Hard Heads, Soft Hearts: Tough-Minded Economics for a Just Society

Overview

A hard-headed liberal economist, Alan Blinder clearly shows how economic policy is made in America and how good policies often make bad politics. He discusses liberal-conservative divisiveness and shows how it often prevents sound economic advice from being heeded. Blinder offers his own nonpartisan vision for the future of our economic society and challenges law-makers—Democrats and Republicans—to do better.

Blinder shows how economic policy is made in the U.S., ...

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Overview

A hard-headed liberal economist, Alan Blinder clearly shows how economic policy is made in America and how good policies often make bad politics. He discusses liberal-conservative divisiveness and shows how it often prevents sound economic advice from being heeded. Blinder offers his own nonpartisan vision for the future of our economic society and challenges law-makers—Democrats and Republicans—to do better.

Blinder shows how economic policy is made in the U.S., showing that good policies often make bad politics.

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Editorial Reviews

Publishers Weekly - Publisher's Weekly
Princeton economist and Business Week columnist Blinder passes a farewell judgment on Reagan-era economics and offers other ideas. Among them: inflation is not all bad and unemployment may not be as ``acceptable'' as once thought. Economics under the current administration has been a ``comic opera,'' claims the author, with Keynesian fine-tuning, be-all monetarism, ``rational expectations'' as a policy determinant, and supply-side ``quackery'' all backing and filling between academe and the White House. Blinder opposes trade protectionism, demonstrates how hard-headed yet soft-hearted 1986 tax reform came about and favors complex economics over elementary science by advocating cumulative and putatively irreversible industrial air and water pollution-for-a-fee. November 11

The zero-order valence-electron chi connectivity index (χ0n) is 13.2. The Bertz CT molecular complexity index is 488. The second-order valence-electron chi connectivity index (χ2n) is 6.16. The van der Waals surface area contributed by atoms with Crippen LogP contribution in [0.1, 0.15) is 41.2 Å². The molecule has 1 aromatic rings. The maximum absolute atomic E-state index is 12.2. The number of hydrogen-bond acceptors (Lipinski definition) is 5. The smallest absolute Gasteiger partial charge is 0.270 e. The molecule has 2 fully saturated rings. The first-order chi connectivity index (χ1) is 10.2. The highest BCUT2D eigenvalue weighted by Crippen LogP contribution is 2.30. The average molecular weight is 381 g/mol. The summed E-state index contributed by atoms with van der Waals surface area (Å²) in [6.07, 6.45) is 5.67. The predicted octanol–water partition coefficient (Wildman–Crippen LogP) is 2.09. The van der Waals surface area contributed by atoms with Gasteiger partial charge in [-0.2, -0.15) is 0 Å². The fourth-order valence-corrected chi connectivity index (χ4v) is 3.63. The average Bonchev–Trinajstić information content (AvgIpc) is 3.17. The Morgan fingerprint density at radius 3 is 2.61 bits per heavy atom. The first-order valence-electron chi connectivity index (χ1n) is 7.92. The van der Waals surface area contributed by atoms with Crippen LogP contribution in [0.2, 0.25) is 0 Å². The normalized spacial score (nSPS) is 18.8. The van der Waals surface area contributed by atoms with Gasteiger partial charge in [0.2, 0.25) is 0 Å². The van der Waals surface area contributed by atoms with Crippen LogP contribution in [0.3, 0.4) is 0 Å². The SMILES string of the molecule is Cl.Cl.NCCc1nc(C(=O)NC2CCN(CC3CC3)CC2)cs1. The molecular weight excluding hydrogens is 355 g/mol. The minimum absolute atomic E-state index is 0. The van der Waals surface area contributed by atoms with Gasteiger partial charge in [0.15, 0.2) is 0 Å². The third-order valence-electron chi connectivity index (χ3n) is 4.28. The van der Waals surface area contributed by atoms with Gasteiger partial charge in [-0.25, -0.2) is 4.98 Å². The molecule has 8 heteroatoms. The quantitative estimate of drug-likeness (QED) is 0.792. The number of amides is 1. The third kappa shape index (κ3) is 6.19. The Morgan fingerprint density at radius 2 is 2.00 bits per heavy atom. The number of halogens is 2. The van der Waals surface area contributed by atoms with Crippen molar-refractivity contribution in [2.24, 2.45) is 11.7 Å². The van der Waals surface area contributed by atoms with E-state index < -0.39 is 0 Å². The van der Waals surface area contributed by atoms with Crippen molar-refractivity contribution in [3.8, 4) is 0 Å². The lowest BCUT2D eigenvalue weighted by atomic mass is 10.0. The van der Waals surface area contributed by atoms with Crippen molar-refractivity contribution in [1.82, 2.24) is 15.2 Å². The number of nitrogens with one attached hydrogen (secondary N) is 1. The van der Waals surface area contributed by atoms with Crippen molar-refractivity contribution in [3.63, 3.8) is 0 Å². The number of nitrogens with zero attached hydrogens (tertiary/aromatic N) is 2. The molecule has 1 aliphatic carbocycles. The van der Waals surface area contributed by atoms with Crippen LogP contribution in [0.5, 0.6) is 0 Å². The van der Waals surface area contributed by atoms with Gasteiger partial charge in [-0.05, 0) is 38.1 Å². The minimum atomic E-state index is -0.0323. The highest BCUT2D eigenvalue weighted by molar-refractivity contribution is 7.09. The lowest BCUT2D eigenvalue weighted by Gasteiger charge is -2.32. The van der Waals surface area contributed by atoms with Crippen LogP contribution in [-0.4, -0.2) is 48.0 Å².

Library Journal
This sweeping and inspired treatise asks: How can our economic policies be efficient and yet shelter those members of society with the least lev-erage and resources? Blinder, a Princeton economist, says that economists are in agreement on what needs to be done in many policy areas. But economic policy is made by politicians, who ``choose solutions they perceive to be politically correct.'' Blinder artfully lays out the conflict between economic goals and political desires and discusses protectionism, tax policy, unemployment, and environmental cleanup. A thoughtful, pragmatic, objective look at economic tradeoffs. Highly recommended for all business and economics collections. Gene R. Laczniak, Marquette Univ., Milwaukee
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Product Details

  • ISBN-13: 9780201145199
  • Publisher: Basic Books
  • Publication date: 1/28/2000
  • Edition description: Reprint
  • Pages: 256
  • Sales rank: 922,406
  • Lexile: 1210L (what's this?)
  • Product dimensions: 6.24 (w) x 9.20 (h) x 0.72 (d)

Meet the Author

Alan S. Blinder is the Gordon S. Rentschler Memorial Professor of Economics at Princeton University and a regular columnist for Business Week.

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Table of Contents

Preface ix
Introduction: Murphy's Law of Economic Policy 1
Chapter 1 Needed: Hard Heads and Soft Hearts 12
Chapter 2 Striking a Balance Between Unemployment and Inflation 32
Chapter 3 Do We Know How to Manage the National Economy? 67
Chapter 4 Who Will Protect Us From Protectionism? 109
Chapter 5 Cleaning up the environment: Sometimes Cheaper is Better 138
Chapter 6 It Can Happen Here: The Improbable Sage of Tax Reform 160
Chapter 7 On Breaking Murphy's Law 191
Notes 216
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